7午(うま/Uma)HorseSame as the ox, the horse has been a vital life partner to humans. This easygoing and showy creature represents good harvest and good health, as they are always human’s favorite.
8未(ひつじ/Hitsuji)SheepThis herd animal represents family prosperity and longevity. For its gregarious character, it is believed that the year of sheep would be a peaceful year.
9申(さる/Saru)MonkeyMonkeys are clever, skillful, and flexible enough to adapt themselves into various types of environments. Some people regard them as a god’s messenger.
10酉(とり/Tori)RoosterRooster is a kind and caring animal. It‘s a symbol of commercial success as it attracts many people by its flashy appearance.
11戌(いぬ/Inu)DogAs one of the longest partners to humans, dogs have been diligent and loyal to us. It represents faithfulness and reliability.
12亥(い) /IBoarSince it’s believed that the meat of boar has resistance against many kinds of disease, it represents the state of staying in good shape.

There is an interesting myth which has been passed from generation to generation on how those twelve different animals were selected as 十二支 (Juni-shi). There are a bunch of other types of stories but let me introduce the standard one here.

On one day close to the end of the year, God announced that any animal that came to his place on New Year’s Day would be given a title as general of the year, from the one who comes first to the twelfth in order. Although the animals got excited by this announcement and waited for the day to come, the cat didn’t show up to God’s house on the day of announcement. So he asked the rat when the race would be held. In order to get rid of potential rivals, a lightbulb went off in the rat’s head. He told the cat that the day of the race was January 2nd, which was one day later than the real racing date. The cat completely fell for it and went back to his home.

On New Year’s Day, the ox left his home for God’s shrine before dawn, worrying that he could only walk at a snail’s pace. Right off the bat, the rat saw the ox departing his home, the rat jumped on the ox sneakily. The ox didn’t even realize it. When the ox got to the God’s shrine, the gate was still closed and no one was there.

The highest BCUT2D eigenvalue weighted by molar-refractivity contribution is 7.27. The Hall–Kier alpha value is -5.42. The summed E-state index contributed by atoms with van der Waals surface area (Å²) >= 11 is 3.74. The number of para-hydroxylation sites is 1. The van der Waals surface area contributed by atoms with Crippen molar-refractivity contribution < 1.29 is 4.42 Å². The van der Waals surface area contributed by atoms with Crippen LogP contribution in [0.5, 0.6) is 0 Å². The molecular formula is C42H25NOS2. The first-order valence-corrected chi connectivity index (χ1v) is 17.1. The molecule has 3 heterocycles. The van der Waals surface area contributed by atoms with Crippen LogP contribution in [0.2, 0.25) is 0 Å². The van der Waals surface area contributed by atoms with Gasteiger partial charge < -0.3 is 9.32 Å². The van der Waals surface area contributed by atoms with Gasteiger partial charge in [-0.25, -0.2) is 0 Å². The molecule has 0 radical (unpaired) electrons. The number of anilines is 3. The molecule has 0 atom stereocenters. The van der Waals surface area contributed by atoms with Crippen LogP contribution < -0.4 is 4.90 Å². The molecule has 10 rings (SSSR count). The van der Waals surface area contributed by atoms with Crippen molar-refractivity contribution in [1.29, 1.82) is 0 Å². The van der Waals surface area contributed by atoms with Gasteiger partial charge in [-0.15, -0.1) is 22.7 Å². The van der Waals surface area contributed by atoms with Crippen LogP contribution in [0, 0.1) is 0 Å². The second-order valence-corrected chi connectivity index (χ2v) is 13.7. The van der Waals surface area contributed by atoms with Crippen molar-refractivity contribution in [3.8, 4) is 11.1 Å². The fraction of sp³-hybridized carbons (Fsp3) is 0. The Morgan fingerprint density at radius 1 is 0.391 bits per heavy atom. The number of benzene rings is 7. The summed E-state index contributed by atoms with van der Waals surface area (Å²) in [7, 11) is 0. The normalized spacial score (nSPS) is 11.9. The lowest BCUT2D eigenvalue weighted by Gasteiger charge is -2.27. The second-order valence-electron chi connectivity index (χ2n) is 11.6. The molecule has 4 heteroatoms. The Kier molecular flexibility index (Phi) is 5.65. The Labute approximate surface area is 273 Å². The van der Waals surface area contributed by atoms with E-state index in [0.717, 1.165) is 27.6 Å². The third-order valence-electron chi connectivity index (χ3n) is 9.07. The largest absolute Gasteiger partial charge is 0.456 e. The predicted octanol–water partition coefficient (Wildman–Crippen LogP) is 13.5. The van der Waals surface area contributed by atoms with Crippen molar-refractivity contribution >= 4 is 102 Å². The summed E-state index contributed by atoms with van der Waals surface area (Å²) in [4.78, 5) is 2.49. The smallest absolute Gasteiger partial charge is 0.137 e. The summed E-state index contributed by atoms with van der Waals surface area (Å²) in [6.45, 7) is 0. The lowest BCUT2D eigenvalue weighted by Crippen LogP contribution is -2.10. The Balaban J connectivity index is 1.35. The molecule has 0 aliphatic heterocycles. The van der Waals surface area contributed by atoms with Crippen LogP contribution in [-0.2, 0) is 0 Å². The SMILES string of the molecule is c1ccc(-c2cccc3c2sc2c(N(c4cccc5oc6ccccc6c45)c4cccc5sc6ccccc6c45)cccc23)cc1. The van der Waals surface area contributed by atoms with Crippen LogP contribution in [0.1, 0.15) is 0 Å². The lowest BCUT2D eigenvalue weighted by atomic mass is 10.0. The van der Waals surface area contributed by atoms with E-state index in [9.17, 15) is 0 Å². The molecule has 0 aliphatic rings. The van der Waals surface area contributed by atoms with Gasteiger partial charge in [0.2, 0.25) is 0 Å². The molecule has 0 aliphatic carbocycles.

When the gate finally opened, the rat immediately jumped off the ox, ran to the shrine, and got the first prize. The ox finished in second, and then ten other animals made it to the finish line.

What do you think happened to the cat? Well, when the cat made it to the shrine, there was no one and he wasn’t given any title because it was already done a day earlier. The cat finally realized he got deceived by the rat. That’s the starting point when cats start running after rats.

We went off on a tangent a little bit, but as a result of combining Jikkan and Junishi, the Sexagenarian cycle was developed since the least common multiple between Jikkan (ten) and Junishi (twelve) is sixty. I won’t go deeper into it because it’s a much more complicated concept, but one thing related to Japanese custom that is still widely known is when a person turns sixty years old, we call it 還暦 (Kanreki). It means that the sexagenarian cycle has completed one  60-year cycle and begins again. We normally celebrate the age of sixty with family as one of our traditional customs.

This article has already gotten long enough. It feels right to wrap it up for now. I’ll write about how Juniishi influences our culture and people in a future article. Bye for now!